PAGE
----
The passage in question is from Josephus's discussion of divine inspiration in Contra Apionem 1.37-38:
Naturally, then, or rather necessarily – seeing that it is not open to anyone to write of their own accord, nor is there any disagreement present in what is written, but the prophets alone learned, by inspiration from God, what had happened in the distant and most ancient past and recorded plainly events in their own time just as they occurred among us there are not thousands of books in disagreement and conflict with each other, but only twenty-two books, containing the record of all time, which are rightly trusted.And here is Barclay's comment:
This association of Judean historiography with prophets . . . is without parallel in Greek or Roman culture . . . . Similarly striking is the sense that those responsible for writing history learned it from God. “Learning” . . . suggests a passive subordination quite contrary to the Greek . . . spirit of enquiry, which involved the critical testing of sources . . . As “prophets,” these Judean historians would be recipients of divine inspiration . . . since the prophet was mastered and possessed by the divine Spirit (Ant. 4.118-19). Josephus elsewhere speaks of Moses “learning” the Judean code of laws “from God” . . . and it is this conviction that undergirds Judean commitment to the “decrees of God” (1.42). The Judean attitude to their scriptures thus matches this ethos of deference implied in the “learning” of their contents.For a study of Paul's epistemology that argues for a more reasoned approach to knowing, see my friend Ian W. Scott's monograph, Implicit Epistemology in the Letter's of Paul (WUNT 2.205; Tübingen: Mohr Siebeck, 2006). Ian describes his argument as follows:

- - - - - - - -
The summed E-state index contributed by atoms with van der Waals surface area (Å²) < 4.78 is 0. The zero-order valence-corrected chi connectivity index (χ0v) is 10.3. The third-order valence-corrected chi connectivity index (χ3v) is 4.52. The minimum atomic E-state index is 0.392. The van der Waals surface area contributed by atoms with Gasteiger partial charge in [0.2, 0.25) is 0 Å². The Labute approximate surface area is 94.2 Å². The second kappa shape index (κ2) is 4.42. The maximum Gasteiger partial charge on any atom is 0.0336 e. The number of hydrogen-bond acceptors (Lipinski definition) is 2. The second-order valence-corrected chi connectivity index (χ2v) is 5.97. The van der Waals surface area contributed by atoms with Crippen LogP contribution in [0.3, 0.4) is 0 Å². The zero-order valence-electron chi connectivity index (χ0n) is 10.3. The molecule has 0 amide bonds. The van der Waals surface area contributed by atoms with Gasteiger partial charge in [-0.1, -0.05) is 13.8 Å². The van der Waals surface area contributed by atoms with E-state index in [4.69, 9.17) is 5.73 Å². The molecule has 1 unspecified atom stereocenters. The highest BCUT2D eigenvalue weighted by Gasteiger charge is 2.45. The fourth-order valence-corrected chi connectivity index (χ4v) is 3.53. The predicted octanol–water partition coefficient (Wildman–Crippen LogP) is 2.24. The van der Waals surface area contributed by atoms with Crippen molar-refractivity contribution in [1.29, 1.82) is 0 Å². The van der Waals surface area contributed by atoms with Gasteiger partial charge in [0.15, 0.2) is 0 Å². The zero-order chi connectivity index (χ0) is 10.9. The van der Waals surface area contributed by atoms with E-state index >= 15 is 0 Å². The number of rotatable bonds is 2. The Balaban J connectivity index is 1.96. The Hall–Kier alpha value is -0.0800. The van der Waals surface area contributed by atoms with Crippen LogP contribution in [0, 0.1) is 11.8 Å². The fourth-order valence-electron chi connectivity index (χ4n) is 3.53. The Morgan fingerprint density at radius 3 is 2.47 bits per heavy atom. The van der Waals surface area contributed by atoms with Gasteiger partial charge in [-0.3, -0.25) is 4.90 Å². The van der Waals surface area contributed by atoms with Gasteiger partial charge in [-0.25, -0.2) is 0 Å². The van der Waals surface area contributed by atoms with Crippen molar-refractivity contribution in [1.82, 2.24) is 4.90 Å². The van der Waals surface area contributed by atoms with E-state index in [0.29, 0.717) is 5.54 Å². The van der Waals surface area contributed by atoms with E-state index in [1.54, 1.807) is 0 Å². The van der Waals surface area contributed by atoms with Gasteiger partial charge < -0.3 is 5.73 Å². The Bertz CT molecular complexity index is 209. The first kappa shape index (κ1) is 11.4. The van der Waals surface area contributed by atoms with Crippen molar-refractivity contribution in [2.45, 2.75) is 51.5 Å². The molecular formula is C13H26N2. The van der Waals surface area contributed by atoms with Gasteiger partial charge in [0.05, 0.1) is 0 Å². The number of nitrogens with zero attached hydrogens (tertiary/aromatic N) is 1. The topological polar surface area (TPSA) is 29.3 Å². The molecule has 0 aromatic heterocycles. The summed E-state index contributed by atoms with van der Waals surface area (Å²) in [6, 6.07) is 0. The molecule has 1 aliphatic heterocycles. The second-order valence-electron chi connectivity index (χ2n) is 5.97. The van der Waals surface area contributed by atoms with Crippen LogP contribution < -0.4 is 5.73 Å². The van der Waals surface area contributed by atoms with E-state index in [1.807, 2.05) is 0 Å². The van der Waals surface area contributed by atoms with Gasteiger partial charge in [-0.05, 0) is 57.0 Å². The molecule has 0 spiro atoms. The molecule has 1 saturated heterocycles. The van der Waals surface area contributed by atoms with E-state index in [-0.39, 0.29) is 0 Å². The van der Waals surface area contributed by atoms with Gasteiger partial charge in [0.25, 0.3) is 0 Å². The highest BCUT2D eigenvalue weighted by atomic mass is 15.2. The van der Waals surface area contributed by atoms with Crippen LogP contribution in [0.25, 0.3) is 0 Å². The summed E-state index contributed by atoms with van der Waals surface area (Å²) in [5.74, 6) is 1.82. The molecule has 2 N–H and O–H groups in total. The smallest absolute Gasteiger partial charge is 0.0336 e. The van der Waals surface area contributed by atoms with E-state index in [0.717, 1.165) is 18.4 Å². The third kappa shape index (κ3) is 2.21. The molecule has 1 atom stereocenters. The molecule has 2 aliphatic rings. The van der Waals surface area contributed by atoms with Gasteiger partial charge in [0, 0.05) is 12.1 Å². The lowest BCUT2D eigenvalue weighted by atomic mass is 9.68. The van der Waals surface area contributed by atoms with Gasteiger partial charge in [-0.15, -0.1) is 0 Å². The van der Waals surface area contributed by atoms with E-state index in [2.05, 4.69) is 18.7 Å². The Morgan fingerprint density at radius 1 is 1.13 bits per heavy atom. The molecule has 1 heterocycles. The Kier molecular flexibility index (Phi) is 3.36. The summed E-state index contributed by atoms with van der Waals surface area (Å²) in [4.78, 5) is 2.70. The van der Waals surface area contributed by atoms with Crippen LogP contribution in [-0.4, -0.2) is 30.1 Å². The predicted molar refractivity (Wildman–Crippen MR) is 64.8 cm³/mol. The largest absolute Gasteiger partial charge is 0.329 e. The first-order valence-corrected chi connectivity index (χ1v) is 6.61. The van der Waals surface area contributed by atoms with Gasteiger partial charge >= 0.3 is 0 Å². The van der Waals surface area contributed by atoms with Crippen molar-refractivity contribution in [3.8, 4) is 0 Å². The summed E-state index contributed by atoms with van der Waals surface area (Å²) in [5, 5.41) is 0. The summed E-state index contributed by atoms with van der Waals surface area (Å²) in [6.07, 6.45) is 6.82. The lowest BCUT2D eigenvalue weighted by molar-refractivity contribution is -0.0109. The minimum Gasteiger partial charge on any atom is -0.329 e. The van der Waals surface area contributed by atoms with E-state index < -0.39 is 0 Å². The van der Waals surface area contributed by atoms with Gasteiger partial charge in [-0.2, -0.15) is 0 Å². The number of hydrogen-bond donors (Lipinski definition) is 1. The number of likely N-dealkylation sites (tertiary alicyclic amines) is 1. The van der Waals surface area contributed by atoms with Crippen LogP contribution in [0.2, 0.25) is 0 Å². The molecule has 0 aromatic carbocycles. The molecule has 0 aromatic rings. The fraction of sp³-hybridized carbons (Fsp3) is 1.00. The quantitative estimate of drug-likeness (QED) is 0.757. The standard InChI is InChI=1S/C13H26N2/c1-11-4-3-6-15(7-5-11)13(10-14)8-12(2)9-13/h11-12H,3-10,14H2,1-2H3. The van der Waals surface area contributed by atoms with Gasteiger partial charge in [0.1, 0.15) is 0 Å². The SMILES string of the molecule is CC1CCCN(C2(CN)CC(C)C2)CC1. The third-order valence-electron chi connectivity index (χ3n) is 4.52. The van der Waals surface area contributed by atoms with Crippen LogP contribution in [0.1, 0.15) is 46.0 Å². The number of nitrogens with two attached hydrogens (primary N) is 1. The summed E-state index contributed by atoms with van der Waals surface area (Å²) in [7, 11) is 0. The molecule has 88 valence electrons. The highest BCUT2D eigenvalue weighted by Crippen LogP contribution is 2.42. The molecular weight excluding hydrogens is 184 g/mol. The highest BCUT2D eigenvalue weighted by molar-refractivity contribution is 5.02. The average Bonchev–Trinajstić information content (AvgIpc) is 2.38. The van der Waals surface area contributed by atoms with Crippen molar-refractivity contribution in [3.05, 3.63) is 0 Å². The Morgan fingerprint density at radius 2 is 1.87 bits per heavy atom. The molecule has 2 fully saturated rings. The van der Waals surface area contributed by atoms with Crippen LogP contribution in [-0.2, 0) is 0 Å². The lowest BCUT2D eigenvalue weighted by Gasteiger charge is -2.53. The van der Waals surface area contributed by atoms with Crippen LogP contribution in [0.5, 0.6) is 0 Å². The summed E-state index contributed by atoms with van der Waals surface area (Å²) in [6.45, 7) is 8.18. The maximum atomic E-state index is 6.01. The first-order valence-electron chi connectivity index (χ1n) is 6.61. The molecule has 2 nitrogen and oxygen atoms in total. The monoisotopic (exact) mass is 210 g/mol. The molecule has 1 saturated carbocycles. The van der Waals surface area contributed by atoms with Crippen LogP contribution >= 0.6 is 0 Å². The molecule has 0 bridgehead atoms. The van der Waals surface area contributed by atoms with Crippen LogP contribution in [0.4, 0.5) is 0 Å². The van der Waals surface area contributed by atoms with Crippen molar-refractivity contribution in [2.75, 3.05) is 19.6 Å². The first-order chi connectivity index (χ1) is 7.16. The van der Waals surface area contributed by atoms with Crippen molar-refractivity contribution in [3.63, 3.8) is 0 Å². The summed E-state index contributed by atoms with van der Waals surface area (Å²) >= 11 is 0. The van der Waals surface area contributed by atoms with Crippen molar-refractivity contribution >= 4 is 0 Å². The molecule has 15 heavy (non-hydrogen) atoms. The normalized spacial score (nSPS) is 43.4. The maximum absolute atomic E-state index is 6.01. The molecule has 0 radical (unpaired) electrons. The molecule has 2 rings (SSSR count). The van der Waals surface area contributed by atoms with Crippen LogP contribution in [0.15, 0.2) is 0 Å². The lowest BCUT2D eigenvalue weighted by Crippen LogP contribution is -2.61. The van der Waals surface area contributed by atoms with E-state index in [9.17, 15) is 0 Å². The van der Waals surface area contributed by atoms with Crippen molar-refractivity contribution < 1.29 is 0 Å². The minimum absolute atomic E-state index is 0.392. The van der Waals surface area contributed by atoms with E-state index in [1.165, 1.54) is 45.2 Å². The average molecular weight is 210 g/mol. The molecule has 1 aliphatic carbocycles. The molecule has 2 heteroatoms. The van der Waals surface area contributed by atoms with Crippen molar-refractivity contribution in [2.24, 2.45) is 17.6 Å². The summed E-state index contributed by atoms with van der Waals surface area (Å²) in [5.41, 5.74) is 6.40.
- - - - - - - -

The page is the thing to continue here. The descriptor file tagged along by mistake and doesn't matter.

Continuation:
(John Barclay, note 152 in Against Apion 1.37. Both translation and commentary are available online here at the Project for Ancient Cultural Engagement [or PACE] website.)
In this book I explore Paul's assumptions about how human beings could come to knowledge about God and our relationship with him. The Apostle is surprisingly optimistic, I argue, about the power of human reason to attain such knowledge, once the moral will has been restored by God's Spirit. We do not come to knowledge, however, by building brick by brick upon unquestionable premises. Rather, Paul's theological knowledge is structured as a story, and ethical knowledge is a matter of discerning how to play a good role in that cosmic narrative. All of this suggests a model of theological knowing in which change and development can grow naturally out of our authoritative tradition.